Strawberries are the grow anywhere fruit – in the ground, pots and hanging baskets. They are best eaten fresh and unwashed, and when you grow them at home organically, you can enjoy them at their absolute finest knowing they are free of chemical sprays.
Phil Dudman

6 Sep 2012 - 3:34 PM  UPDATED 22 Nov 2017 - 4:42 PM

At a glance

Ease of Culture: Easy
Best Climate: cool, temperate and subtropical
When to plant: Autumn subtropics, spring temperate and cool
Pollination: self-pollinating
First harvest: 12 weeks from planting
Prune: to remove runners when fruiting
pH: 5-7.5



• Strawberries will thrive from subtropical to cool temperate areas.
• They flower and fruit in cool to warm conditions
• The best season for fruiting in the subtropics is winter to early summer and spring to autumn in cooler areas



• Strawberries grow best in full sun, but will benefit from afternoon shade in areas with hot summers



• Strawberries will grow in a range of soils, but prefer a deep, friable loam that is rich in organic matter
• Dig in plenty of compost or well-rotted manure and mound the soil to improve drainage
• They prefer an acid to neutral pH. If your soil is alkaline, add powdered sulphur.
• If growing in pots, use a good quality potting mix with some slow release fertiliser added. Add additional compost and coir peat to help retain moisture.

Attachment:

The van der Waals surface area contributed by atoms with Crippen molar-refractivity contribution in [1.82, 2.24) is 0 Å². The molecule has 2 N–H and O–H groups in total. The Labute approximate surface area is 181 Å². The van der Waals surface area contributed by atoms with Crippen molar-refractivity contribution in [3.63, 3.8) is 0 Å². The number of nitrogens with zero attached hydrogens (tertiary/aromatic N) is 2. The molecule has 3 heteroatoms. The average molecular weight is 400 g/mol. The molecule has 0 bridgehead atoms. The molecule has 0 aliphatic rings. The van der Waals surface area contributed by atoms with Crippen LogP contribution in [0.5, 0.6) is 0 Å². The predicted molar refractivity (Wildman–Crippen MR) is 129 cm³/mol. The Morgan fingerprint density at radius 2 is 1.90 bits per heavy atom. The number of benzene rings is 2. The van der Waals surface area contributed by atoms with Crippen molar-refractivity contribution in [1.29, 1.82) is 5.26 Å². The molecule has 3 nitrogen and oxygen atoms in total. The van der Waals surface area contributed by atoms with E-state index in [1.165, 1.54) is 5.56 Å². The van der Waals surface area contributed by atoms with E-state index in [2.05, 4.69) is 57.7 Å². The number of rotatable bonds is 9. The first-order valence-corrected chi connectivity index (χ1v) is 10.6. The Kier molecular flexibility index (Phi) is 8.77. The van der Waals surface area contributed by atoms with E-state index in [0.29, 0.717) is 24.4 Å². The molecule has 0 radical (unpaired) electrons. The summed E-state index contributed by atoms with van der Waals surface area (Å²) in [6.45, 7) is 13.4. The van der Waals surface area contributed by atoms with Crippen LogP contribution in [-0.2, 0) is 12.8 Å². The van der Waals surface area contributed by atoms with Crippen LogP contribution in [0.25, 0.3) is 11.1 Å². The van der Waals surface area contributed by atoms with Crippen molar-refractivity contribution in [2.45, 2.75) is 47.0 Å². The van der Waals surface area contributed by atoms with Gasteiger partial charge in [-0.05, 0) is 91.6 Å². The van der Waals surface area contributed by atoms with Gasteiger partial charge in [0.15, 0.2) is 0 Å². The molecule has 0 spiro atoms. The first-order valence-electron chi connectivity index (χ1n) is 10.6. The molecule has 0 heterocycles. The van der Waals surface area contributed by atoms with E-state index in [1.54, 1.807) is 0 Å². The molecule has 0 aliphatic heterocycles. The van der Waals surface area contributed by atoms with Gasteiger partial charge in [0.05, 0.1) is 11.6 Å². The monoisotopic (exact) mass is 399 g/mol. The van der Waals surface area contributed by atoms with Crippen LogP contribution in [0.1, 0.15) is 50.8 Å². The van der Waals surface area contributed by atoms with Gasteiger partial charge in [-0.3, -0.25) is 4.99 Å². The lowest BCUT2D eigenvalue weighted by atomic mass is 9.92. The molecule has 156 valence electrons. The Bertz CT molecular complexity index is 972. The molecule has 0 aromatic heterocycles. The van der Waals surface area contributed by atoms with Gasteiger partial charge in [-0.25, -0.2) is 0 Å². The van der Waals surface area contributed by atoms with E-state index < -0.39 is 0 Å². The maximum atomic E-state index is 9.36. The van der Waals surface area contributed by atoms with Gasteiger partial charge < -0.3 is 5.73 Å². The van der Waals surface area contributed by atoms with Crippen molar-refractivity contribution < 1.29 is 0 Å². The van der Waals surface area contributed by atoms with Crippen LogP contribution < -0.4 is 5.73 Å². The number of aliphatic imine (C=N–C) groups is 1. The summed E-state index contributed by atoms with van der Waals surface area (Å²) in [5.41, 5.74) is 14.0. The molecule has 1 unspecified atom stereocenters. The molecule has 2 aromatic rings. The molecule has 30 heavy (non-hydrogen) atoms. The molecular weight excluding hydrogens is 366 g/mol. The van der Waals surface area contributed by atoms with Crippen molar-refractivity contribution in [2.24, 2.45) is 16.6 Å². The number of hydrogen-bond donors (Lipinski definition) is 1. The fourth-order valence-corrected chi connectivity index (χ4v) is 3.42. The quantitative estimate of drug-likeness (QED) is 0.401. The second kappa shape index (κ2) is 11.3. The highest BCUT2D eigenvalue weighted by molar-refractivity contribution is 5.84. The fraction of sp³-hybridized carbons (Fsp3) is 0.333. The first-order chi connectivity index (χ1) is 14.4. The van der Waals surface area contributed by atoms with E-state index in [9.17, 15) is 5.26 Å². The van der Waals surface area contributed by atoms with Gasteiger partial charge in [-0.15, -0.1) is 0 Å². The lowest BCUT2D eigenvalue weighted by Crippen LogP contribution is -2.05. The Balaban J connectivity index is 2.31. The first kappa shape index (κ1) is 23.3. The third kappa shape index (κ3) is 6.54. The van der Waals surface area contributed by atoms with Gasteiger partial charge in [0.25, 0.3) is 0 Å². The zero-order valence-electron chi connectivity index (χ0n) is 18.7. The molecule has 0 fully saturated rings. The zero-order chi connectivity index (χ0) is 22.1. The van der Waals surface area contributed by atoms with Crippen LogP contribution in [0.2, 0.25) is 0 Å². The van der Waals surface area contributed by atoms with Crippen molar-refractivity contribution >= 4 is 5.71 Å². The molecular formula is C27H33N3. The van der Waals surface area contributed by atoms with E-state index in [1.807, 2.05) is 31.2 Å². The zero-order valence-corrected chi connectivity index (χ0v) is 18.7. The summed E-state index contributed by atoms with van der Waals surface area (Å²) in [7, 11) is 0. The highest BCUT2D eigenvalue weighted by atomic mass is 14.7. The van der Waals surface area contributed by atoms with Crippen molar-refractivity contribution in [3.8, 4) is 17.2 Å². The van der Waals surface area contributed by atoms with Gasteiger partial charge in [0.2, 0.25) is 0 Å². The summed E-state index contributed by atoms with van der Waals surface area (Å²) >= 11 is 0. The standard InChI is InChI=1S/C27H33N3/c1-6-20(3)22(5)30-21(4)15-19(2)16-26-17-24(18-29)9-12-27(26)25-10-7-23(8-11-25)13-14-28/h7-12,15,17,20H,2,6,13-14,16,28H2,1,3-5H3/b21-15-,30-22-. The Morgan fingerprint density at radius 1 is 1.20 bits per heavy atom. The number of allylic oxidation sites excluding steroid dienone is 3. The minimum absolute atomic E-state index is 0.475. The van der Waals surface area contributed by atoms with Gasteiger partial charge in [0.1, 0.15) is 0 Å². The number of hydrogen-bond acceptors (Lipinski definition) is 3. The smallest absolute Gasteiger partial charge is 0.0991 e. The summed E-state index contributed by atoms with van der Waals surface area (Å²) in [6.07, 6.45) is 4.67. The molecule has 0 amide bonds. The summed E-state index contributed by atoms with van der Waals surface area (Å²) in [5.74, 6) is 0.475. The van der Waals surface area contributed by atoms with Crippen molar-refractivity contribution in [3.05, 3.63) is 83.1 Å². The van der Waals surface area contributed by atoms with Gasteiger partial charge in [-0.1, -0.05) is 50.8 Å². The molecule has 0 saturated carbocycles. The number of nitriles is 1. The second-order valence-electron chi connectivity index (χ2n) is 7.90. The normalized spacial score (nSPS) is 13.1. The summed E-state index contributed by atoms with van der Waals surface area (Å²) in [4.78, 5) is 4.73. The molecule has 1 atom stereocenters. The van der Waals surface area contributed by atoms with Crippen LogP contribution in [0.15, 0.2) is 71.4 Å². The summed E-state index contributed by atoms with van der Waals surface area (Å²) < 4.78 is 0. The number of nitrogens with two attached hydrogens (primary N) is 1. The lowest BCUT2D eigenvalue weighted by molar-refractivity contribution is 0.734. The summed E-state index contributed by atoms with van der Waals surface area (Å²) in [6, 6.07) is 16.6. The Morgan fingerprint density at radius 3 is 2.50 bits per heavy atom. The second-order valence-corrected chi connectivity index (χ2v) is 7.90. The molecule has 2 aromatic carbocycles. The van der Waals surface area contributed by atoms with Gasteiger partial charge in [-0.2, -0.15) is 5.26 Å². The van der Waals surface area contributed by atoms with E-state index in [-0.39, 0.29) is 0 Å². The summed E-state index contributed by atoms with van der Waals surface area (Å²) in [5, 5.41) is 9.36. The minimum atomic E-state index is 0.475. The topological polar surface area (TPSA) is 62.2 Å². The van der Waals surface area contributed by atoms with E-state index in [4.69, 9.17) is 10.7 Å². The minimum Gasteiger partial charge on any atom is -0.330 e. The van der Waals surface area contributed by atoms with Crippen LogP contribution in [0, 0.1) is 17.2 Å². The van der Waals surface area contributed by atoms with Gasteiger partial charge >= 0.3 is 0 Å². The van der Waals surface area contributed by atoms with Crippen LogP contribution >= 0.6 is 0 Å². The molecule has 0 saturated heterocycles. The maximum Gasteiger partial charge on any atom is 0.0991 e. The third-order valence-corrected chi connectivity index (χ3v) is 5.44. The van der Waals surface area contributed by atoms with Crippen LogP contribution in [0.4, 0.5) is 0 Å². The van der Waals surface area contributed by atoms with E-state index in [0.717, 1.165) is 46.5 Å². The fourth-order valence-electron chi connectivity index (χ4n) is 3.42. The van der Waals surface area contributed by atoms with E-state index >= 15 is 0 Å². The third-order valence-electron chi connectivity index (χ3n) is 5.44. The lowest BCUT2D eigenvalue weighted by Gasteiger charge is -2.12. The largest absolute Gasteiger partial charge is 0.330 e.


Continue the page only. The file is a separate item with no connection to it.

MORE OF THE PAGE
Choosing stock

• Strawberries can be affected by a number of serious virus diseases that will reduce plant vigour and production. Be sure to buy plants that are certified virus free from a reputable supplier.
• New plants can be propagated from runners that appear on healthy plants grown at home. Replant new runners every two years to maintain vigorous productive crops
• 10-20 plants will keep an average sized household in reasonable supply of fruit



• Strawberries are planted April/May in most areas, but can be planted anytime you see them in the nursery
• Plant runners 30cm apart in rows 75-100cm apart. Strawberries can be planted in double rows 30cm apart to maximise space in the garden.
• Don’t bury runners too deep or they will rot. Set the crowns at soil level.
• Surround plants with a mulch of straw. This will help to conserve moisture and inhibit weed competition as well as keep fruit off the soil and reduce fruit spoilage.



• Water plants regularly. Never let them dry out, particularly when they are forming fruit
• Water more frequently in pots and baskets



• Before planting, apply a good handful of blood and bone along with a good pinch of sulphate ammonia per square metre
• Add more fertiliser every 2-3 months
• Plants will benefit from a fortnightly application of diluted seaweed extract



Runners that develop from the main plant during the fruiting stage compete for moisture and nutrients, and ultimately reduce yield. Remove them as they appear during fruiting. These can be potted up to create new plants.


• Pick fruit from the plants when fully coloured
• Excess harvest can be stored in the fridge for a few days or made into a delicious jam.


in the kitchen
Low-sugar strawberry jam

I have wonderful memories of the strawberry season when my mum would make jam and the whole house would be taken over by the aroma. 

Strawberry and pistachio ice-cream cake

There is something wonderful about ice-cream cakes. This one is a layer of cheat’s strawberry ice-cream sandwiched with orange-scented pistachio meringue. It makes a wonderful dessert for any summer celebration.

Chocolate roulade with brandy-soaked strawberries and marzipan cream
Strawberry tart with black pepper pastry